VMware announced its acquisition of WaveMaker, a company that makes a graphical programming tool for non-developers. WaveMaker enables developers to build Java applications based on the open source framework Spring without writing code. VMware acquired SpringSource, the sponsor company of Spring.

"WaveMaker is based on the Spring framework but targets a different audience: non-expert developers looking for the easiest way to build web apps," writes WaveMaker CEO Christopher Keene about the acquisition. He cites Gartner research finding that only 20% of IT staff have expert-level application development skills. WaveMaker is for the other 80%.

"Not all business applications are written by specialist developers," writes SpringSource General Manager Rod Johnson. "For example, anyone who's worked in the financial services industry knows how much functionality is implemented by business people using Excel spreadsheets."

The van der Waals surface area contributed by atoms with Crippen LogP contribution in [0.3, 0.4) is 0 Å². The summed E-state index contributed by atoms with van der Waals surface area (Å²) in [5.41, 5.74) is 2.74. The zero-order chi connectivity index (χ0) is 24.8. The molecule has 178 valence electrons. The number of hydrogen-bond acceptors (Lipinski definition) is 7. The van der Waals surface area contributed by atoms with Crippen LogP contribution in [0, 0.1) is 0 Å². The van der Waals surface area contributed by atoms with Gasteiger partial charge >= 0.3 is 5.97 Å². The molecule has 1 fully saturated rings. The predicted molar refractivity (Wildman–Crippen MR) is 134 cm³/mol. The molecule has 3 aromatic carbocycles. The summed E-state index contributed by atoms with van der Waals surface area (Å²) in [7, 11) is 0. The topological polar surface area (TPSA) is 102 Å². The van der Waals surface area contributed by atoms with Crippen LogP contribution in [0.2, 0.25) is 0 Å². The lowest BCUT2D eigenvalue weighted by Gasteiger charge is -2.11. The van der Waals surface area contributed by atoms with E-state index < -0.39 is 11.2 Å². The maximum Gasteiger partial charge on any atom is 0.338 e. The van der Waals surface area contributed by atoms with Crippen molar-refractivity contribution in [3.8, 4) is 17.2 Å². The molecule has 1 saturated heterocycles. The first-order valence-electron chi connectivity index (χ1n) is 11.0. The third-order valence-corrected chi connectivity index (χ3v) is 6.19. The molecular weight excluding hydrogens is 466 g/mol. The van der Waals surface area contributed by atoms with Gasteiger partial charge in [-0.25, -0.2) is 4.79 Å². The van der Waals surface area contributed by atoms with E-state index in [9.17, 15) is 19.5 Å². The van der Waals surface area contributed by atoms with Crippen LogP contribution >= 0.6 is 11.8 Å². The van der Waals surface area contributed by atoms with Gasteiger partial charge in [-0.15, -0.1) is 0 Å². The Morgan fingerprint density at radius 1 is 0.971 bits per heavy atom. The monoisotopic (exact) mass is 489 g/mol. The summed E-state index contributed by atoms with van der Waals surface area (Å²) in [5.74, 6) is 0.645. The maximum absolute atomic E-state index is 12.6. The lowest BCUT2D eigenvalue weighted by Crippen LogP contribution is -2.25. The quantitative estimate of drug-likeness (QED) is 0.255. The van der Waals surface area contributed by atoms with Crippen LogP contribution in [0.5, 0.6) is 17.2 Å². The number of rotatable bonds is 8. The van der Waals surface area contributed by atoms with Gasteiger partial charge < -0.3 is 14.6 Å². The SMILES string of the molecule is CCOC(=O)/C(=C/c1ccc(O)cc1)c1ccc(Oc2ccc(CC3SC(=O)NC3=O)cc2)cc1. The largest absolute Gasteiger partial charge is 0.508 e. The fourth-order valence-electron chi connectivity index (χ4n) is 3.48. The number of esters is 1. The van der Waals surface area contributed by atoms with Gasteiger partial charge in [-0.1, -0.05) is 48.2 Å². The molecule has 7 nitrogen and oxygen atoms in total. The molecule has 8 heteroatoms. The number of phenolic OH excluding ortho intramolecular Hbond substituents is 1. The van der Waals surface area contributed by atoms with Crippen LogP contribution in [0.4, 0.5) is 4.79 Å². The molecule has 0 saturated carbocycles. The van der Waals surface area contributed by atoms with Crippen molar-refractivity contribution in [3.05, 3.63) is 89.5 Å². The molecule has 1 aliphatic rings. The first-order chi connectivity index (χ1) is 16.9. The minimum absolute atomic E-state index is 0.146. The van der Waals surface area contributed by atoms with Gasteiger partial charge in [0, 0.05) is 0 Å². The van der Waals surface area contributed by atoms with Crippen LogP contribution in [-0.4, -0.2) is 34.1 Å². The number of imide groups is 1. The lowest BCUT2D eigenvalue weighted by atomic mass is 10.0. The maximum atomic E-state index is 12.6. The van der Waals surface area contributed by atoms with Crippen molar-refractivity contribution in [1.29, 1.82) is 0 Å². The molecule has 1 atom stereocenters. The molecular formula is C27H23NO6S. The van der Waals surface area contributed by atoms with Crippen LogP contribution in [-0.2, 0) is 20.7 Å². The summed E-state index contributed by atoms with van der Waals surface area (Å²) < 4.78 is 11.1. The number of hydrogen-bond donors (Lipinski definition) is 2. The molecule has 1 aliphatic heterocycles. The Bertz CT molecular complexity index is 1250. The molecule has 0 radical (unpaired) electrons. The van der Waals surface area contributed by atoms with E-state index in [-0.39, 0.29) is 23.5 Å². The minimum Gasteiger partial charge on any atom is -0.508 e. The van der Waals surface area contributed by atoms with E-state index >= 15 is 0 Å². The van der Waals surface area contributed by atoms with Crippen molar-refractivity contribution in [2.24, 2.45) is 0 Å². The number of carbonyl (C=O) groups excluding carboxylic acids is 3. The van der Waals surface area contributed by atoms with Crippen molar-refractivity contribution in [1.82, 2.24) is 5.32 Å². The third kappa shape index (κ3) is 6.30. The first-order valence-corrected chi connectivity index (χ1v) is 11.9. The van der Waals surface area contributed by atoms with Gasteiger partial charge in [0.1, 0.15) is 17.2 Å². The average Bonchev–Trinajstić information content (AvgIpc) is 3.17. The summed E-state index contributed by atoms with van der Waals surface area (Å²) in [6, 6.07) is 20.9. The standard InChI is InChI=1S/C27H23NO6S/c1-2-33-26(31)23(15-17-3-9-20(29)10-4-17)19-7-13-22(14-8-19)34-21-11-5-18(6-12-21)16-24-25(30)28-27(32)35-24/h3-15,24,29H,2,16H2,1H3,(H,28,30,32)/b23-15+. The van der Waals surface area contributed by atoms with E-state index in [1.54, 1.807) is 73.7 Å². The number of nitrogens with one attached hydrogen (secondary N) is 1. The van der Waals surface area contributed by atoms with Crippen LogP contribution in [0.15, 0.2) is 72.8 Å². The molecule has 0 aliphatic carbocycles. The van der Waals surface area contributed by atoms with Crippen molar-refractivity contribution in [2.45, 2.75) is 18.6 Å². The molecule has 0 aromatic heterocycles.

The problem, according to Johnson, with point-and-click app development tools don't produce the sort of professional code that experienced developers want to work with. Oonce the non-technical staff hit a wall and need further modifications to the application, specialist developers can't help without reimplementing the application from scratch," he writes. But WaveMaker creates traditional Spring code, meaning any Spring developer should be able work with it.

Johnson writes that WaveMaker ties into SpringSource and VMware's cloud computing strategy, including Code2Cloud. WaveMaker Studio Cloud Edition seems like a nice addition to Code2Cloud.

This sort of development platform is one of the ways that Java is mutating rather than dying. We've also covered how point-in-click app development is expanding in the enterprise.